"Bar Kaphra went to visit R. Juda; he says to him, Bar Kaphra, Mlwem Krykm ynya, "I never knew thee".''

The gloss upon it is,

"he intimates, that he would not see him.''

So here, Christ declares, he knew them not; that is, he did not like them; he would not admit them into his presence and glory; but said,

depart from me, ye workers of iniquity. The former of these expressions contains the awful sentence pronounced by Christ, the judge; which is, banishment from his presence, than which nothing is more terrible: for as it is his presence that makes heaven, it is his absence that makes hell; and this supposes a place and state, whither they are banished; which is elsewhere called their "own place, the lake" which burns with fire and brimstone; "everlasting fire", prepared for the devil and his angels. Departure from Christ's presence is the punishment of loss, and being sent to everlasting burnings, is the punishment of sense; and the whole, as it is an instance of strict justice, so a display of Christ's almighty power. The latter expression contains the character of these persons, and in it a reason of their punishment; they were "workers of iniquity": it may be, neither adulterers, nor murderers, nor drunkards, nor extortioners, nor thieves, or any other openly profane sinners; but inasmuch as they did the work of the Lord deceitfully, preached themselves, and not Christ; sought their own things, and not his; what they did, they did with a wicked mind, and not with a view to his glory; they wrought iniquity, whilst they were doing the very things they pleaded on their own behalf, for their admission into the kingdom of heaven. Some copies read, "all the workers of iniquity", as in Ps 6:8 from whence the words are taken.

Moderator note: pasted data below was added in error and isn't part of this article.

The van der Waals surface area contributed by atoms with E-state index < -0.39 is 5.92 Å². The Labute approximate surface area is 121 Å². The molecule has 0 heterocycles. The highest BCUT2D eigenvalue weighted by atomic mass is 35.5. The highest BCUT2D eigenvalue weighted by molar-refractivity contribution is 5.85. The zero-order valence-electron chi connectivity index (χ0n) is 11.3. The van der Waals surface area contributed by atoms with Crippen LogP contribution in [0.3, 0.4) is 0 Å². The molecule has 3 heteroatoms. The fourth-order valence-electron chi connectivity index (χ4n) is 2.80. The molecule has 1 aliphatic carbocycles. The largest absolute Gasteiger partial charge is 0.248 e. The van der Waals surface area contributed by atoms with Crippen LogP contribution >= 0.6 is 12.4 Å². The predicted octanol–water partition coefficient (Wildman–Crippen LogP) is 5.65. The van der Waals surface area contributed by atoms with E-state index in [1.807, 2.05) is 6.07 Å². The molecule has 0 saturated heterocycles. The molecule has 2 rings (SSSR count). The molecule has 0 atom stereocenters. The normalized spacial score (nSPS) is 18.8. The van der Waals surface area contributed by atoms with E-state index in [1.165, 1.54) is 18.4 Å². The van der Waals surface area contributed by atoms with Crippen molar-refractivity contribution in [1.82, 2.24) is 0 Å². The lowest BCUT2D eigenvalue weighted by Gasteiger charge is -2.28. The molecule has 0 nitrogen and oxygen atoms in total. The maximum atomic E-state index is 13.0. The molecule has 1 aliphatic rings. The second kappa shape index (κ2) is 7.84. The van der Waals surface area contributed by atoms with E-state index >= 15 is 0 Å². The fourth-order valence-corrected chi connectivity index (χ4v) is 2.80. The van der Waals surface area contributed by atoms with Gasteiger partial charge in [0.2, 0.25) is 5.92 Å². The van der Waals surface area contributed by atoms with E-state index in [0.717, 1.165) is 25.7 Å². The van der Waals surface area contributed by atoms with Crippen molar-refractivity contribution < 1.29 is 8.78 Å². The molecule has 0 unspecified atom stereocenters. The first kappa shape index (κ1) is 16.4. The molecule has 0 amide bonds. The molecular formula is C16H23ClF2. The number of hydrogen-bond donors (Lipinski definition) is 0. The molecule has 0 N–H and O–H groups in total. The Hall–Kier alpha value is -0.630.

[y] T. Bab. Moed Katon, fol. 16. 1.